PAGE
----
I went looking for a resource about “growth mindset” that I could use in class, because I am trying to convince my students that asking questions helps you get smarter (i.e. understand things better). I appreciate Carol Dweck‘s work on her website and her book, but I don’t find them
- concise enough,
- clear enough, or
- at an appropriate reading level for my students.
What I found was Diana Hestwood and Linda Russel’s presentation about “How Your Brain Learns and Remembers.” The authors give permission for non-profit use by individual teachers. It’s not perfect (I edited out the heading that says “You are naturally smart” … apologies to the authors) and it’s not completely in tune with some of the neuroscience research I am hearing about lately, but it meets my criteria (above) and got the students thinking and talking.
Despite her warning that it’s not intended to stand on its own and that the teacher should lead a discussion, I’d rather poke my eyes out than stand in front of the group while reading full paragraphs off of slides. I found the full-sentence, full-paragraph “presentation” to work on its own just fine (CLARIFIED: I removed all the slides with yellow backgrounds, and ended at slide 48). I printed it, gave it to the students, and asked them to turn in their responses to the questions embedded in it. I’ll report back to them with some conversational feedback on their individual papers and some class time for people to raise their issues and questions — as usual, discussion after the students have tangled with the ideas a bit.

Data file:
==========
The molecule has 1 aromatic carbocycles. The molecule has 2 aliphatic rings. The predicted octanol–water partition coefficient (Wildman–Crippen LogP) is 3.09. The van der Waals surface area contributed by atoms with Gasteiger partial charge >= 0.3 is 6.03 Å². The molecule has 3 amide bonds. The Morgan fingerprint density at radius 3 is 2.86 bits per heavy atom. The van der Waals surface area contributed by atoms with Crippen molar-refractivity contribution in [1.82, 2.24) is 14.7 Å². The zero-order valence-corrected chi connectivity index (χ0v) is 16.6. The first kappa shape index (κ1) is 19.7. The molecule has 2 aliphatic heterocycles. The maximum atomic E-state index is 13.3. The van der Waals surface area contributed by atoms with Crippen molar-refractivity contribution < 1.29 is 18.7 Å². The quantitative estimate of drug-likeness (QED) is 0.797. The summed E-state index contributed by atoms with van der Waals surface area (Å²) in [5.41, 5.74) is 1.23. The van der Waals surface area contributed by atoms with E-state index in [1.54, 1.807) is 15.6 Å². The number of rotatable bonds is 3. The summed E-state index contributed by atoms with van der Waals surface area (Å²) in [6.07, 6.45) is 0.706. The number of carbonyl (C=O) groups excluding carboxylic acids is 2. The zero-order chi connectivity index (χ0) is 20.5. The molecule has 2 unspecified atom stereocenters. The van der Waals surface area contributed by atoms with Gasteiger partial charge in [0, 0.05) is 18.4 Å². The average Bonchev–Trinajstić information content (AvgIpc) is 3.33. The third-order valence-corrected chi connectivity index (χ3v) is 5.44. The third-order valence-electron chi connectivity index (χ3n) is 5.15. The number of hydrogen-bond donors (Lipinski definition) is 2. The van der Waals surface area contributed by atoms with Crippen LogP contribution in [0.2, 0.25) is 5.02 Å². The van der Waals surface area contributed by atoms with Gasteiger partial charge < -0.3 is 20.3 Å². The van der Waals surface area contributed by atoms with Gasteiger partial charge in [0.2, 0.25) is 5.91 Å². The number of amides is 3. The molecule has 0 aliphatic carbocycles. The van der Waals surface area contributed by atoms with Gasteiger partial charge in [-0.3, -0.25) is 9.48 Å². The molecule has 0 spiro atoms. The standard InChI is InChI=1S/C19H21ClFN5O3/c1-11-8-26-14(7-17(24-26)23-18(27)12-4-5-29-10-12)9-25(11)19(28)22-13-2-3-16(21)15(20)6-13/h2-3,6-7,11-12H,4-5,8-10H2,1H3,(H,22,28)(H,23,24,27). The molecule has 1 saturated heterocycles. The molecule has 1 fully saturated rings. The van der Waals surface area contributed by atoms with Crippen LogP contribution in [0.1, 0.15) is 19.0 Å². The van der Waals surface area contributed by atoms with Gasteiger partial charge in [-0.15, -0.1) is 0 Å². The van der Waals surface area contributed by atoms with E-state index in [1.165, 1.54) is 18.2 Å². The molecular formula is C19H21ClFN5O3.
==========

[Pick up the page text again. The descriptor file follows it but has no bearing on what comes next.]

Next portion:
The students really went for it. They turned in answers that were in their own words (a tough ask for this group) and full of inferences, as well as some personal revelations about their own (good and bad) learning experiences. There were few questions (the presentation isn’t exactly intended to elicit them) but lots of positive buzz. About half the class stayed late, into coffee break, so they could keep writing about their opinions of this way of thinking. Several told me that “this was actually interesting!” (*laugh*) I also got one “I’m going to show this to my girlfriend” and one, not-quite-accusatory but clearly upset “I wish someone had told me this a long time ago.” (*gulp*)
I found a lot to like in this presentation. It’s a non-threatening presentation of some material that could easily become heavily technical and intimidating. It’s short, and it’s got some humour. It’s got TONS of points of comparison for circuits, electronic signal theory, even semiconductors (not a co-incidence, obviously). Most importantly, it allows students to quickly develop causal thinking (e.g. practice causes synapses to widen).